Track workers still face ‘considerable risk’, says rail watchdog

Track workers - A train in a rail station during daytime.
There were five incidents involving track maintenance staff in 2022 (Image: Peter Titmuss via

Despite progress in the safety of track maintenance works in British railways, near-miss incidents in 2022 suggest that “considerable risk still exists” for staff working on the railways.

That is one of the conclusions of the Rail Accident Investigation Branch’s (RAIB) annual report.

The independent agency said that although there were no staff fatalities in 2022, there were six accidents involving track workers, including four near misses and two strike incidents.

From 2018 to 2021, track maintenance workers died in accidents each year after a period of almost five years without worker fatalities involving moving trains.

RAIB’s report praises the Office of Rail and Road and Network Rail’s progress in the safer delivery of track maintenance activities on the country’s mainline railway. This includes abandoning the practice of working on lines that are open to traffic and relying on warnings provided by lookouts, commonly known as red zone working or ‘warning safe system of work’.

Moving away from this practice has entailed “enormous change”, including increased automation of track inspections, better planning of the interactions between track work and train services and greater use of technology to protect those working on the railway.

Continuing risk to track workers

However, RAIB also noted that investigations in 2022 suggest that “considerable risk can still exist on a railway with low levels of red zone working”. This continuing risk is evident through the three near misses and an ongoing investigation into a very close near miss at Penkridge this year.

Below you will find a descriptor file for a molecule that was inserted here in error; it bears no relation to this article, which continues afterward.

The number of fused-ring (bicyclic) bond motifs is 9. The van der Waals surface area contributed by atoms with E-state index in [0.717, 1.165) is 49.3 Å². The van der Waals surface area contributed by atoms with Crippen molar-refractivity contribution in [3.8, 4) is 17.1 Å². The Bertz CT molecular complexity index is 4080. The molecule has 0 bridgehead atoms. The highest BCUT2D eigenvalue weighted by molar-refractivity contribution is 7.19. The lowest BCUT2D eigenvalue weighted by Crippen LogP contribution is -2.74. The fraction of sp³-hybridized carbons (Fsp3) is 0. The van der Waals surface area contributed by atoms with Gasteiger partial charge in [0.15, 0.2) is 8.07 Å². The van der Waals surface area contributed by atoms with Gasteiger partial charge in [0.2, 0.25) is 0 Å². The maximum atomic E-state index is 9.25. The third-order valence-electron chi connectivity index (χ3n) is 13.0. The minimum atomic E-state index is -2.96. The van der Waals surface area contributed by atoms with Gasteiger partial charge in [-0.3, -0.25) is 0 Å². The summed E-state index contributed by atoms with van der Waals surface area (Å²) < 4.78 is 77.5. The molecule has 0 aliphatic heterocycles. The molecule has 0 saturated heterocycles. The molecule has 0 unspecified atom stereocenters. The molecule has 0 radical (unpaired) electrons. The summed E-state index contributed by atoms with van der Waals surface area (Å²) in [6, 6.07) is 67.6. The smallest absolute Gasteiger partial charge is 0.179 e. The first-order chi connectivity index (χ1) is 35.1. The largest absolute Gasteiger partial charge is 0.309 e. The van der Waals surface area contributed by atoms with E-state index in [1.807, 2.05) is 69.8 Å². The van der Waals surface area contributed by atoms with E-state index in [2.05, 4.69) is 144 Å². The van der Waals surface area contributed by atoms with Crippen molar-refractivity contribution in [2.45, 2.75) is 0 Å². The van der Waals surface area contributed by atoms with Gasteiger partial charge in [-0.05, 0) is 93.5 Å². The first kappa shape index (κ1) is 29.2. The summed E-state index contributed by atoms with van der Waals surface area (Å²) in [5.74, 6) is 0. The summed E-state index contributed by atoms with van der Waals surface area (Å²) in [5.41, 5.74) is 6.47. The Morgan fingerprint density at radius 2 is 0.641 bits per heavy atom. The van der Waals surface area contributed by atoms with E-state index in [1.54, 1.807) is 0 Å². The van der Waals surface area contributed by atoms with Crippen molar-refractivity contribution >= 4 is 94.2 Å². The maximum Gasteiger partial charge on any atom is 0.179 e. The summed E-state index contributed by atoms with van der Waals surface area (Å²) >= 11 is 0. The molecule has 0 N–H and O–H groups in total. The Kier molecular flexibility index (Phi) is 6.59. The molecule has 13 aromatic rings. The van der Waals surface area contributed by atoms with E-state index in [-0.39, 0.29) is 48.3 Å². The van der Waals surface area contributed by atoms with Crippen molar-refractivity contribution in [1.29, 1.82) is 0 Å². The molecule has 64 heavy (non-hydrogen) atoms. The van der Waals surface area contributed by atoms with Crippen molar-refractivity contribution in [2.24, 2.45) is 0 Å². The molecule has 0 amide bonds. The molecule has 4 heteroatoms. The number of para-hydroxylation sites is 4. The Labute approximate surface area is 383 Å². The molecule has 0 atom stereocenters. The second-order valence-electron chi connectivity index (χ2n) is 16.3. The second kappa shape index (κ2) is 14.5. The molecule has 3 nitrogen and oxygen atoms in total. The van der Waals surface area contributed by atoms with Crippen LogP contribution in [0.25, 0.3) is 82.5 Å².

Earlier in the month, RAIB published its report into an incident of a track worker who was struck last year by a train near Chalfont & Latimer station. Although the investigation found that unfamiliarity with the location and site briefings not being effective were causes of the accident, RAIB noted that underlying these issues was the fact that London Underground’s processes for managing track worker safety did not adequately control the risk to staff working on lines that are open to traffic.

RAIB’s annual report noted: “[…] whether working in planned red zones or not, lower-level risk controls relating to safety behaviours and site safety leadership remain important, if we are to avoid the type of near miss we continue to see, that one day may turn out to be another tragedy.”

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